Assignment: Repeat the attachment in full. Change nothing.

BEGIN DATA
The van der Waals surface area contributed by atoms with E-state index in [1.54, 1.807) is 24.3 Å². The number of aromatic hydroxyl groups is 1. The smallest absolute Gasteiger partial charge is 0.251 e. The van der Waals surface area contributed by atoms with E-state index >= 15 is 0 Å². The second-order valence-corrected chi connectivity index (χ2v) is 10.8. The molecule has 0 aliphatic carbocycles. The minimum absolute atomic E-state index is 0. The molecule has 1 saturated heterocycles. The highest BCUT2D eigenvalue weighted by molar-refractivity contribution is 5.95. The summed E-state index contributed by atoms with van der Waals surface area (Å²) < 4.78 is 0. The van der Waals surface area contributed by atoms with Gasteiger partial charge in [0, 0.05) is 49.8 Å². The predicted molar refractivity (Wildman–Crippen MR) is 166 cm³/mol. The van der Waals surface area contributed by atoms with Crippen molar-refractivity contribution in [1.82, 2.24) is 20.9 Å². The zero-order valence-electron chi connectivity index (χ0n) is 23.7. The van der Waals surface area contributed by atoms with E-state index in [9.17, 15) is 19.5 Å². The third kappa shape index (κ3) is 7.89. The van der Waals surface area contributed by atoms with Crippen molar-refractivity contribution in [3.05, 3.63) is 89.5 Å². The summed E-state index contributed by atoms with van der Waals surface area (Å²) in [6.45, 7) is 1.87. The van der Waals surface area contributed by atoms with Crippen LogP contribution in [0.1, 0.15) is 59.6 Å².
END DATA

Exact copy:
The van der Waals surface area contributed by atoms with E-state index in [1.54, 1.807) is 24.3 Å². The number of aromatic hydroxyl groups is 1. The smallest absolute Gasteiger partial charge is 0.251 e. The van der Waals surface area contributed by atoms with E-state index >= 15 is 0 Å². The second-order valence-corrected chi connectivity index (χ2v) is 10.8. The molecule has 0 aliphatic carbocycles. The minimum absolute atomic E-state index is 0. The molecule has 1 saturated heterocycles. The highest BCUT2D eigenvalue weighted by molar-refractivity contribution is 5.95. The summed E-state index contributed by atoms with van der Waals surface area (Å²) < 4.78 is 0. The van der Waals surface area contributed by atoms with Gasteiger partial charge in [0, 0.05) is 49.8 Å². The predicted molar refractivity (Wildman–Crippen MR) is 166 cm³/mol. The van der Waals surface area contributed by atoms with Crippen molar-refractivity contribution in [1.82, 2.24) is 20.9 Å². The zero-order valence-electron chi connectivity index (χ0n) is 23.7. The van der Waals surface area contributed by atoms with E-state index in [9.17, 15) is 19.5 Å². The third kappa shape index (κ3) is 7.89. The van der Waals surface area contributed by atoms with Crippen molar-refractivity contribution in [3.05, 3.63) is 89.5 Å². The summed E-state index contributed by atoms with van der Waals surface area (Å²) in [6.45, 7) is 1.87. The van der Waals surface area contributed by atoms with Crippen LogP contribution in [0.1, 0.15) is 59.6 Å².